Writing to Right Yourself

For those who blog you are probably familiar with what happens when you start writing about something you believe strongly in or a practice you’re undertaking and find that as you write, you no longer believe it. It’s disheartening and yet it’s magical.

I have 19 blog posts that have not and will not be published. But I don’t delete them. They serve as a reminder of a hidden benefit of blogging. It’s only as you write that you can begin to see flaws in your thinking; you see holes in your logic. It’s at this point that you realize you are writing a lie and if you click publish you are lying to others and worse, lying to yourself. So publishing never happens. But that’s OK because you are better for having begun.

A most commonly touted benefit of enterprise social technology is that if people share inaccurate info it can be seen and corrected – ¬†and this is a good thing. But writing and not releasing is equally powerful and only comes through the transparency that social tech enables. If we, the potential sharer, recognize our flaws before revealing them and because we were to reveal them, we improve. It’s an act of reflection and something completely unseen/immeasurable to the organization but it should be encouraged by the organization – Writing as an act to right yourself; it’s an exercise in self-development which is always good for business.

Conversation Brings Change, Naturally

I’ve been thinking about Media Naturalness theory for some time. Well, more often it just pops up because it’s not like I’ve invested all than much effort into it. In short, if you’re not familiar, Media Naturalness Theory is the idea that human beings were built for face-to-face communication over thousands of years of evolution. Our gestures, voice inflection, eye movement, body language all contribute to giving and receiving information. Therefore anything that shifts away from this “medium” impacts our ability to effectively communicate. There was a lot of study around this with the introduction of email. To learn more I found this Wikipedia article a pretty good place to start.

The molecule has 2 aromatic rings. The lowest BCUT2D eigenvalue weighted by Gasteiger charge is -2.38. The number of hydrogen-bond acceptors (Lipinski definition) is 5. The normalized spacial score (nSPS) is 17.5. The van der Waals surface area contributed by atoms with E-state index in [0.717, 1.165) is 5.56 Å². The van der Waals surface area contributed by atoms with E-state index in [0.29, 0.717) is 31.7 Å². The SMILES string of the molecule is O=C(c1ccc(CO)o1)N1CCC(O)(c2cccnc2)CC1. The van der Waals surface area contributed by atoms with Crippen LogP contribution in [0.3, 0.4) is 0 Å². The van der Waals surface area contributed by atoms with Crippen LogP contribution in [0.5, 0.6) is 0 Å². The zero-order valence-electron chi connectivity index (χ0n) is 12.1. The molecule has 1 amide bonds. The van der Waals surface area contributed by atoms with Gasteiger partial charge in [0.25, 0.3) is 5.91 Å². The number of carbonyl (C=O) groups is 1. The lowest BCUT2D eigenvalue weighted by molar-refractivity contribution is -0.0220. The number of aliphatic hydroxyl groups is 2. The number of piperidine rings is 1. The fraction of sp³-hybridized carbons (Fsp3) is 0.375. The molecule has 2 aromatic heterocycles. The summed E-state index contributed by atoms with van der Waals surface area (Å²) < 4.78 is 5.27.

Being more into the media rich New Social Learning (i.e. learning through social technology), I haven’t put much stock into Media Naturalness theory but I had a bit of an epiphany at a recent meet-up here in Syracuse. I’m a member of a local Bloggers Facebook group. We comment and exchange posts as well as ask for advice, etc. I was wanting to meet some of these fine people in person and pick their brains about blogging and why they do it, how they do it, tools, approaches, etc. I think I’m somewhat of an outlier in this space as I don’t blog for money, I do it for myself (although if the occasional speaking gig arises I usually don’t say no), my topic is a bit fringe, and I’m a bit of a purist in that I focus exclusively on my writing/reflecting and do nothing in regard to researching tags, SEO and monetization.

Meeting virtual friends face to face is always pleasant and since we didn’t engage much in long discussions in our Facebook group the opportunity was there to sit, have a beer and just hear each others voices if nothing else. Upon my arrival I moseyed up to a trio and introduced myself. After exchanging pleasantries I was asked by one, Joe I believe, “So what is it you write about exactly?” Without missing a beat I rattled off something like “I write about organizational social. How increasing transparency and openness can improve performance. You know, how social tools can be used inside an organization for sharing and collaboration.”  As I sputtered out my final words I realized, but didn’t feel compelled to add it in, that I said nothing about learning. I hadn’t even whispered the term that has defined my career for over 20 years now. No ID. No elearning. No L&D. No training. Nothing.